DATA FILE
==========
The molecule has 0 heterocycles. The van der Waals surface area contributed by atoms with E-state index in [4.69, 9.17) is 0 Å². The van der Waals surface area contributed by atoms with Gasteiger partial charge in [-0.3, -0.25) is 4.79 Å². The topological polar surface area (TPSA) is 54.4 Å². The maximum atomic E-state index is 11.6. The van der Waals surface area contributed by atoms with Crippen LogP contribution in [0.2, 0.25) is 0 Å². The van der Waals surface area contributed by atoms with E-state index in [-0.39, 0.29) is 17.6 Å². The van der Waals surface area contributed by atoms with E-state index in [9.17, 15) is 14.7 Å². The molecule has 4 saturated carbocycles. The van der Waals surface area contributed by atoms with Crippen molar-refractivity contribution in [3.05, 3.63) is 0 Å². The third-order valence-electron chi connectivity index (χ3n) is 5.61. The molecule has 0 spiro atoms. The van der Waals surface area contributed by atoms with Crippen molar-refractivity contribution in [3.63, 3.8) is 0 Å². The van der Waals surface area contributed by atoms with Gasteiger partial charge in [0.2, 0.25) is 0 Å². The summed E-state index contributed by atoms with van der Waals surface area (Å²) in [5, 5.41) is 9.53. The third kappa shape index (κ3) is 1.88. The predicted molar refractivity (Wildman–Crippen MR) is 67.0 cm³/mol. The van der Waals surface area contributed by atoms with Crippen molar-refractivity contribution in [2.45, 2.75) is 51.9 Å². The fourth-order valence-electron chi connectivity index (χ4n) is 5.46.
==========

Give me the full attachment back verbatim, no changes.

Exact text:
The molecule has 0 heterocycles. The van der Waals surface area contributed by atoms with E-state index in [4.69, 9.17) is 0 Å². The van der Waals surface area contributed by atoms with Gasteiger partial charge in [-0.3, -0.25) is 4.79 Å². The topological polar surface area (TPSA) is 54.4 Å². The maximum atomic E-state index is 11.6. The van der Waals surface area contributed by atoms with Crippen LogP contribution in [0.2, 0.25) is 0 Å². The van der Waals surface area contributed by atoms with E-state index in [-0.39, 0.29) is 17.6 Å². The van der Waals surface area contributed by atoms with E-state index in [9.17, 15) is 14.7 Å². The molecule has 4 saturated carbocycles. The van der Waals surface area contributed by atoms with Crippen molar-refractivity contribution in [3.05, 3.63) is 0 Å². The third-order valence-electron chi connectivity index (χ3n) is 5.61. The molecule has 0 spiro atoms. The van der Waals surface area contributed by atoms with Crippen molar-refractivity contribution in [3.63, 3.8) is 0 Å². The van der Waals surface area contributed by atoms with Gasteiger partial charge in [0.2, 0.25) is 0 Å². The summed E-state index contributed by atoms with van der Waals surface area (Å²) in [5, 5.41) is 9.53. The third kappa shape index (κ3) is 1.88. The predicted molar refractivity (Wildman–Crippen MR) is 67.0 cm³/mol. The van der Waals surface area contributed by atoms with Crippen molar-refractivity contribution in [2.45, 2.75) is 51.9 Å². The fourth-order valence-electron chi connectivity index (χ4n) is 5.46.